My teen daughter and I recently visited Viti Levu, Fiji’s main island, and stayed at the InterContinental Fiji Golf Resort & Spa. The property overlooks Natadola Bay, which many consider to be the best beach on the island. Tropical gardens and native Polynesian art adorn the resort grounds. Tiki torches illuminate the 14-hectare property’s winding, paved paths.
It would have been easy to stay and enjoy this paradise for days, but on the concierge’s recommendation, we chose a tour with Sigatoka River Safari, which allows visitors to the island to experience daily village life and traditions.
The Sigatoka River is Fiji’s longest. It winds through the centre of the island, with most of its banks still undeveloped. Our tour guide, “Captain Jack,” as he refers to himself, leads a group of about ten of us on a jet boat ride down the river.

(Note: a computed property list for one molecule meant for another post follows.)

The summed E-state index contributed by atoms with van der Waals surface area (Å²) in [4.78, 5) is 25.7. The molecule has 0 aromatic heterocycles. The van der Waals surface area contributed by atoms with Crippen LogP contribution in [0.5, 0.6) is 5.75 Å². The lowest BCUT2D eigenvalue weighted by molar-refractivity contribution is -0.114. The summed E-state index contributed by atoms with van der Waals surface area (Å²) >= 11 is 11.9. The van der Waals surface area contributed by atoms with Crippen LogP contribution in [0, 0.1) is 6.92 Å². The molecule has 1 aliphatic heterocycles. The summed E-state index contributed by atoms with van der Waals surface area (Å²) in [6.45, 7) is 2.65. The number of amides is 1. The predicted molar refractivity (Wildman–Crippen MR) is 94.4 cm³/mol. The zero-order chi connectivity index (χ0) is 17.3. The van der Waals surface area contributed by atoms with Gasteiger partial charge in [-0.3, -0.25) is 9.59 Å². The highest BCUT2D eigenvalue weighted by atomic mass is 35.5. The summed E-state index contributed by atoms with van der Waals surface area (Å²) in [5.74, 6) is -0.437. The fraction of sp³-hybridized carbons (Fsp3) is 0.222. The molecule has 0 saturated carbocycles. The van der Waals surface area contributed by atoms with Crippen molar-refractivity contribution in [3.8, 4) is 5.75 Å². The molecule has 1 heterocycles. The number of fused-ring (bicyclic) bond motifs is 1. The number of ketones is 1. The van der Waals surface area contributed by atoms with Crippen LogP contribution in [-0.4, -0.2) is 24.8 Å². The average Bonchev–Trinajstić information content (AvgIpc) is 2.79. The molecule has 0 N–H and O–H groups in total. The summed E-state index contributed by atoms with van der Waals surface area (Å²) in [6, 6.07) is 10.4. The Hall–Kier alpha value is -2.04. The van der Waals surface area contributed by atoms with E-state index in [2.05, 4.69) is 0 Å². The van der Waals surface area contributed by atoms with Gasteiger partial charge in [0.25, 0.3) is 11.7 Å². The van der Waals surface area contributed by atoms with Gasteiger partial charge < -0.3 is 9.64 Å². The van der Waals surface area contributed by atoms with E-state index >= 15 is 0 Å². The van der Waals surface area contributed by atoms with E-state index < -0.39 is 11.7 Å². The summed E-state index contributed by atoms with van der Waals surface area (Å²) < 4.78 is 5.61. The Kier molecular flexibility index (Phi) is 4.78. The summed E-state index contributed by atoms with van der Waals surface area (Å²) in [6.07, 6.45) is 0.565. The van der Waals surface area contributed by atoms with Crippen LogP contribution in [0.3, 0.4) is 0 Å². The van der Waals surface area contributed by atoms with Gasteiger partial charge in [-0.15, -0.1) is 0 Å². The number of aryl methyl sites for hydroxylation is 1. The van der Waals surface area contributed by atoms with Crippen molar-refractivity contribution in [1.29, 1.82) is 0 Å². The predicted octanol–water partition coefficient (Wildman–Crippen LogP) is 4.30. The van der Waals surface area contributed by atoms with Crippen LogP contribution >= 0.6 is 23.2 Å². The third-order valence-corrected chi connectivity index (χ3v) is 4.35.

Captain Jack, who is both entertaining and knowledgeable, periodically stops the boat to tell stories about Fiji’s history and the river. His anecdotes range from Fiji’s ancient wars to rugby pride to gory details about Reverend Thomas Baker, Fiji’s last victim of cannibalism (in 1867!).
“He made one error,” Captain Jack admits. “He made a disrespectful gesture by touching the chief on the head.”
We see a farmer leading his animals to water, goats perched on jagged rocks, and a man riding his horse across the river to the other side.
“Until recently, many of the children in the villages along the river put their school uniforms in a bag and then walked through the river to get to school,” Captain Jack explains. “There was just one elementary school.”
There is now a new preschool, a new school bus, and other types of infrastructure, thanks in part to government funding and proceeds from this tour.